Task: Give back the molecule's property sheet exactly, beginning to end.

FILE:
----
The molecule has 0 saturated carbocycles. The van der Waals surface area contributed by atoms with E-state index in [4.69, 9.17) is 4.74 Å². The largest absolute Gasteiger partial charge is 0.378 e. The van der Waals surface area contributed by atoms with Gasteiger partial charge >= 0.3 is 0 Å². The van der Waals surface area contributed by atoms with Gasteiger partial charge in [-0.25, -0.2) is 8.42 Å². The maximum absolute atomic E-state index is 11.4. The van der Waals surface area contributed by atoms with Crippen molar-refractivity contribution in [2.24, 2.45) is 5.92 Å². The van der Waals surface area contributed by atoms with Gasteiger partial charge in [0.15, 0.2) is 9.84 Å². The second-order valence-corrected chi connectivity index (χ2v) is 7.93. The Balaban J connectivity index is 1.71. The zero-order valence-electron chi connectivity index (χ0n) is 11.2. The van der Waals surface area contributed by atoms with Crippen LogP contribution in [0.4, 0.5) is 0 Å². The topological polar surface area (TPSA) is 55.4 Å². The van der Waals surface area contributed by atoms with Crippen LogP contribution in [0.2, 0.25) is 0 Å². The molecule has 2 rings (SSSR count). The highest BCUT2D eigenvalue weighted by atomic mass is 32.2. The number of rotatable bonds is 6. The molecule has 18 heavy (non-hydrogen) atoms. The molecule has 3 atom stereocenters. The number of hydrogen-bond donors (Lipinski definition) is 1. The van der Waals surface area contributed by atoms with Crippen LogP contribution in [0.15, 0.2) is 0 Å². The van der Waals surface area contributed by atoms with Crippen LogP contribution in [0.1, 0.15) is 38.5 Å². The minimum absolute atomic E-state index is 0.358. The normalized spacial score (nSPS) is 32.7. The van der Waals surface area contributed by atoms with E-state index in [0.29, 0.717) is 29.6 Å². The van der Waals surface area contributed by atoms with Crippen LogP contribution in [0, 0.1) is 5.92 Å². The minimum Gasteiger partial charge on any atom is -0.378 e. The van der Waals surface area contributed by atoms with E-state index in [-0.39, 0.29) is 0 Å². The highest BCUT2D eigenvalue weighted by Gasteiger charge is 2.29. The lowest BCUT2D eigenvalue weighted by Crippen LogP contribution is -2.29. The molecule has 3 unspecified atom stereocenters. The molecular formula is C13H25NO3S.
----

The molecule has 0 saturated carbocycles. The van der Waals surface area contributed by atoms with E-state index in [4.69, 9.17) is 4.74 Å². The largest absolute Gasteiger partial charge is 0.378 e. The van der Waals surface area contributed by atoms with Gasteiger partial charge >= 0.3 is 0 Å². The van der Waals surface area contributed by atoms with Gasteiger partial charge in [-0.25, -0.2) is 8.42 Å². The maximum absolute atomic E-state index is 11.4. The van der Waals surface area contributed by atoms with Crippen molar-refractivity contribution in [2.24, 2.45) is 5.92 Å². The van der Waals surface area contributed by atoms with Gasteiger partial charge in [0.15, 0.2) is 9.84 Å². The second-order valence-corrected chi connectivity index (χ2v) is 7.93. The Balaban J connectivity index is 1.71. The zero-order valence-electron chi connectivity index (χ0n) is 11.2. The van der Waals surface area contributed by atoms with Crippen LogP contribution in [0.4, 0.5) is 0 Å². The topological polar surface area (TPSA) is 55.4 Å². The van der Waals surface area contributed by atoms with Crippen LogP contribution in [0.2, 0.25) is 0 Å². The molecule has 2 rings (SSSR count). The highest BCUT2D eigenvalue weighted by atomic mass is 32.2. The number of rotatable bonds is 6. The molecule has 18 heavy (non-hydrogen) atoms. The molecule has 3 atom stereocenters. The number of hydrogen-bond donors (Lipinski definition) is 1. The van der Waals surface area contributed by atoms with Crippen LogP contribution in [0.15, 0.2) is 0 Å². The van der Waals surface area contributed by atoms with Crippen LogP contribution in [0.1, 0.15) is 38.5 Å². The minimum absolute atomic E-state index is 0.358. The normalized spacial score (nSPS) is 32.7. The van der Waals surface area contributed by atoms with E-state index in [0.29, 0.717) is 29.6 Å². The van der Waals surface area contributed by atoms with Crippen LogP contribution in [0, 0.1) is 5.92 Å². The minimum Gasteiger partial charge on any atom is -0.378 e. The van der Waals surface area contributed by atoms with E-state index in [-0.39, 0.29) is 0 Å². The highest BCUT2D eigenvalue weighted by Gasteiger charge is 2.29. The lowest BCUT2D eigenvalue weighted by Crippen LogP contribution is -2.29. The molecule has 3 unspecified atom stereocenters. The molecular formula is C13H25NO3S.